Up before dawn to have a chat with an editor in New York, where it was the end of the working day. It was great to touch base about the Burma book galleys and timings etc. just before I get on a plane to fly to Rangoon (this afternoon).
It’s early here, the sun just creaking up in the hazy sky, and casting its glow over the white galley pages I have out on the floor. A spider, a daddy long-legs of some kind, came strolling across the gilded whiteness, and he cast a fabulous elongated moving-spider shadow as he strolled, like some sci-fi creature. It reminded me of that wonderful taken-from-a balloon shot of camels in the desert. You see the dark images of camels on sand dunes, and then you realise that those are the camels’ shadows; the camels are tiny pale imges, casting long shadows at dawn.
I’ve been thinking about details and repetition, about how repetition is what we are often called upon to engage in. Yesterday morning I stopped by Wat Chedi Luang, the ancient wat with its huge damaged chedi that towers like a grizzled valiant warrior. Together with the tall tall old trees that stand sentinal in the wat grounds, the chedi is an essential element in the skyline of Chiang Mai’s old city. I had a small sketch book with me and a charcoal pencil. That’s all you need to settle into mindless-mindful concentration when there’s something you want to focus on. I tried a couple and then the sketch I ended with, and felt most satisfied with, was of the grand chedi itself. As often happens when I am trying to draw the details of Buddhist structures, I got caught up in and kind of enslaved by the repetitive elements: the ripples in the line of brick, the small symmettrical openings, the horizontals of the steep staircase up.
It begins by being tedious, the repetition, because each one is identical, so there’s a need to repeat fairly exactly. But after a few, a rhythm takes over, and the repetition becomes relaxing.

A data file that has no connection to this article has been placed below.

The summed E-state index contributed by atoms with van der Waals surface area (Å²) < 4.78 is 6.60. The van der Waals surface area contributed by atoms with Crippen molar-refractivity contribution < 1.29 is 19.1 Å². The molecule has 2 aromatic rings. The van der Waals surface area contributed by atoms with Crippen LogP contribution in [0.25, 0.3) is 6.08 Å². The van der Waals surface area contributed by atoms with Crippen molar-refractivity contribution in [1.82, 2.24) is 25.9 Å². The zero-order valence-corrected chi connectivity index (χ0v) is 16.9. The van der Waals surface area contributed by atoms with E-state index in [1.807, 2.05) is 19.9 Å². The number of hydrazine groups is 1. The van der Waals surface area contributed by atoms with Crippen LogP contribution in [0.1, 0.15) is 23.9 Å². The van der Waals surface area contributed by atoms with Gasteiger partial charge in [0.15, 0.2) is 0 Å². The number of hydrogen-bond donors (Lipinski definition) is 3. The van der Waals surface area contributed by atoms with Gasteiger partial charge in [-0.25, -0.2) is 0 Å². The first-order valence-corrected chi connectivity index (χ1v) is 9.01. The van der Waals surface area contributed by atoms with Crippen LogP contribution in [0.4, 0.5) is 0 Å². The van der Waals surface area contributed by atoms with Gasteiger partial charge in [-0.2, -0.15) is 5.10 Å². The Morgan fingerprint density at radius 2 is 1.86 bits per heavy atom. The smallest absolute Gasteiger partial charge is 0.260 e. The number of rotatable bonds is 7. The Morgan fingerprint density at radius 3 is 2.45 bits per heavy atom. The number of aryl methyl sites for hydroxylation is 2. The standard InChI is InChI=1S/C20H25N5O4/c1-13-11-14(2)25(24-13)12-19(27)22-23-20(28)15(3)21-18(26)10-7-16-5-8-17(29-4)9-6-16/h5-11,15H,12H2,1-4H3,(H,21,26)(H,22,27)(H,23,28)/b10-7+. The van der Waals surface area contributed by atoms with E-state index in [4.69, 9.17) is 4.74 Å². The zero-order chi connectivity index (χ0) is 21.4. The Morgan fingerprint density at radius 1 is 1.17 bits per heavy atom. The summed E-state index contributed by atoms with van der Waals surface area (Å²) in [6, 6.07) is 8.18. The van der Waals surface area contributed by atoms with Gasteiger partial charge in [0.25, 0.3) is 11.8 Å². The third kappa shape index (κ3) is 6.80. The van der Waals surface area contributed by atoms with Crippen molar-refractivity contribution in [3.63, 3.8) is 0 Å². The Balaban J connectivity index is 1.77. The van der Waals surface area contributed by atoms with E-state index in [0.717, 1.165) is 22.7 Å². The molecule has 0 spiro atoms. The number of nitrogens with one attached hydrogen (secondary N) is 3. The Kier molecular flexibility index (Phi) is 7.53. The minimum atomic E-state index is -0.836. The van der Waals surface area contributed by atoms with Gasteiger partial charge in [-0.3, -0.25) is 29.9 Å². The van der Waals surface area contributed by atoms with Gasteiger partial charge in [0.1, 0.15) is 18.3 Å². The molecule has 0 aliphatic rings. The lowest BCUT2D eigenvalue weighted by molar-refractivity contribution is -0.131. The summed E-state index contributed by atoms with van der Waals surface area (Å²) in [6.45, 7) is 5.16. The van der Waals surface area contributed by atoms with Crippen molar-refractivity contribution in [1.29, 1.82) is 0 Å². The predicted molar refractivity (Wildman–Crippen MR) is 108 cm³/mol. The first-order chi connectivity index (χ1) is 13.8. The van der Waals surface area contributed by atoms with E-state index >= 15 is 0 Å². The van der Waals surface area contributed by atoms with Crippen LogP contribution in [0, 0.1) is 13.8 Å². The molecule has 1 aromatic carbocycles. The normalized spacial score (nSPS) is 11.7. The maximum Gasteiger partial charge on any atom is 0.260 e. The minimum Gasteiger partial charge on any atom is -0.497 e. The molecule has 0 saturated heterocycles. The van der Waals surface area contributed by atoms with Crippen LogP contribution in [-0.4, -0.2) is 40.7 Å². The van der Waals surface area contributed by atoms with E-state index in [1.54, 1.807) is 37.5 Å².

Similarly, during the massage I had recently (Thai massage, fully clothed and wonderfully vigorous), the woman working on me repeated and repeated her gestures; whether it was the pressures up and down each side of my spine in a deliberately spaced sequence, or the succession of pinch- squeezes along the lines of mucles on my legs, a lot of the massage consisted of repetition.
I tend to think of that kind of thing as mindless and tedious, as in, “so many repetitions to get through before it’s done!” But what about the repetition that I enjoy? There’s kneading bread; detailed elements in many drawings; making coffee in the morning in Toronto, to name just a few.
Perhaps it’s all in the attitude I bring to it, but it’s also about settling into a task, accepting its demands, and engaging fully, rather than being impatient to have it over with. Ah, acceptance, that’s such a difficult thing to put into practice, often. And so rewarding when it happens.
Now, as I finish writing this, the day has rolled around to mid-afternoon. I’m at the Chiang Mai airport waiting for the flight to Rangoon. It’s just a short hop, less than an hour, but such a huge transition, a change of worlds, though these days, with life in central Burma relaxing into ease and more freedom of expression, the transition doesn’t feel quite so marked.
And this time I’m going knowing that the Burma cookbook, now called simply BURMA: the cookbook, is far along in design and soon to head into second galleys. How thrilling. Also of course, it has its scary side. Like all cookbook authors I dread errors, but in this case it’s not just typos in the recipes that are a concern, but almost more, a feeling that I owe it to the cooks of Burma to get it right, to do an impeccable job of transmitting their wisdom and rich culinary culture.
On this visit I plan to check a few more things by asking friends, and also by eating and eating. I have ten days in Burma before me, a wonderful prospect!